Moore & Giles Unveils an Array of Playfully Patterned Leathers

Printing on leather allowed the same subtlety in color and texture that I find on paper,” reflects artist Amber Khokhar. Designer Amber Khokhar with a variation of her Decagram leather, established around a 10-point-star concept.
A subtle, bauhaus-inspired gradation distinguishes Wander leather by designer Jonathan Saunders.

Printing on leather enabled the exact same subtlety in color and texture that I discover on paper,” shows artist Amber Khokhar. “It allowed me to paint as I generally paint.” She is among 5 U.K.-based skills who have actually worked together with the British leather specialist Bill Amberg to develop a new collection of vividly patterned, digitally printed hides for Moore & & Giles. Designer Amber Khokhar with a variation of her Decagram leather, developed around a 10-point-star motif.
Helen CathcartRealized using natural pigments, her constellation of stars is joined by other geometric motifs: subtle, Bauhaus-inspired stripes by designer Jonathan Saunders and groovy graphics by designer Yinka Ilori. (The latters production, originally conceived in Photoshop for a cover of Jason Reynoldss best-selling book For Every One, captures “what dreams look like as a pattern.”) A subtle, bauhaus-inspired gradation identifies Wander leather by designer Jonathan Saunders.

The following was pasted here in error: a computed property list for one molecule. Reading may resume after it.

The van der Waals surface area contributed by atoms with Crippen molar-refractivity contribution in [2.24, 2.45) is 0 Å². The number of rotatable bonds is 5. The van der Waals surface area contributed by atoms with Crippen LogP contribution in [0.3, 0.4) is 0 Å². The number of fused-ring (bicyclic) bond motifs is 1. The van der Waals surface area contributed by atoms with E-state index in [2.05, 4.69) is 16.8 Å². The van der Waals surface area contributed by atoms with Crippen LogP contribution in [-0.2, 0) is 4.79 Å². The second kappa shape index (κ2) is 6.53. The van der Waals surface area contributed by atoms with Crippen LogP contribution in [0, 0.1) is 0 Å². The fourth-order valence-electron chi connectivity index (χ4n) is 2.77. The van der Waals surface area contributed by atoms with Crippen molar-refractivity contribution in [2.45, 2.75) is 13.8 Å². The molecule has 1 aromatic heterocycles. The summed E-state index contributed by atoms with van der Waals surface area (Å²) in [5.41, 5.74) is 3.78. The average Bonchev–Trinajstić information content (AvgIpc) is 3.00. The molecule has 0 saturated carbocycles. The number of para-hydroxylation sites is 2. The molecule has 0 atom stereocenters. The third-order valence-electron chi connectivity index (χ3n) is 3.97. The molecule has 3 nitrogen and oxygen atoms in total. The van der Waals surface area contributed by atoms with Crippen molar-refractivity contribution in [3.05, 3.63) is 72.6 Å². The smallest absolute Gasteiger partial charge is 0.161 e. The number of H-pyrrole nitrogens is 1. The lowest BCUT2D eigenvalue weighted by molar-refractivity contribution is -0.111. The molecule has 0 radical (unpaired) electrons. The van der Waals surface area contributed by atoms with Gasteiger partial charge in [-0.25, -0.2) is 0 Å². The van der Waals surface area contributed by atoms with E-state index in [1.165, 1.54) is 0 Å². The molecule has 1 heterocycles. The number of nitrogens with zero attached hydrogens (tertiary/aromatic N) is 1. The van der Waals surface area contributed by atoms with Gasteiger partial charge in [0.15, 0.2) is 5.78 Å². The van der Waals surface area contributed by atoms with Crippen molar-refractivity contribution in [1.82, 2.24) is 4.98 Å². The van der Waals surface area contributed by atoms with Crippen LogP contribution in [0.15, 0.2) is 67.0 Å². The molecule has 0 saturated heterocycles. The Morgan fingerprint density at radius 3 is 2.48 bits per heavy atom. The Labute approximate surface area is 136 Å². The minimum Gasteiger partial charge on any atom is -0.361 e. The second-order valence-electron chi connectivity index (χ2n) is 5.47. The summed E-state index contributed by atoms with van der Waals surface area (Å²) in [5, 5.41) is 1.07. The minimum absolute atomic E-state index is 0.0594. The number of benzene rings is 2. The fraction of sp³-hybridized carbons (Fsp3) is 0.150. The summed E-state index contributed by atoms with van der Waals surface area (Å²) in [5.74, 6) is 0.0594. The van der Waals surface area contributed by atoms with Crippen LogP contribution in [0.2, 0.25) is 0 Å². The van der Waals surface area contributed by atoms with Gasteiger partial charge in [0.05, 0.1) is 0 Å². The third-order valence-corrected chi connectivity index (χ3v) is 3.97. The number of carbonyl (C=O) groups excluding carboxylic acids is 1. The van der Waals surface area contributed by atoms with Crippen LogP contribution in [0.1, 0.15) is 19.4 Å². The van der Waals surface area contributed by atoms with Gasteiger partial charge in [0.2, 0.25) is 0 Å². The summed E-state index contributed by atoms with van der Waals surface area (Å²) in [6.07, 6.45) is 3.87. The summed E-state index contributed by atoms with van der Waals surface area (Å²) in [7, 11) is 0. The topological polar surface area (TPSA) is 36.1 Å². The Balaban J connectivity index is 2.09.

Helen CathcartArtist Kesewa Aboah, on the other hand, covered a friend in pigment and coconut oil, then pressed her body to paper, developing a dynamic, not-quite-figurative effect similar to Yves Kleins Anthropometry series. And furnishings designer Bethan Gray painted billowing boat sails. (” Because I used ultramarine ink, when its printed on the leather you really see that hand-painted look,” she notes.) Bethan Gray and Bill Amberg (billamberg.com) checking her Inky Dhow leather..
Helen CathcartAmberg, whose atelier has long produced bespoke elements for designers and designers like Alexandra Champalimaud and Peter Marino, began checking out digital printing just a couple of years ago however considers it the most current development in the materials long, rich history. “Think of the lit up wall panels in Florence or the hand-painted hides created by Native Americans,” he states.
Helen Cathcart.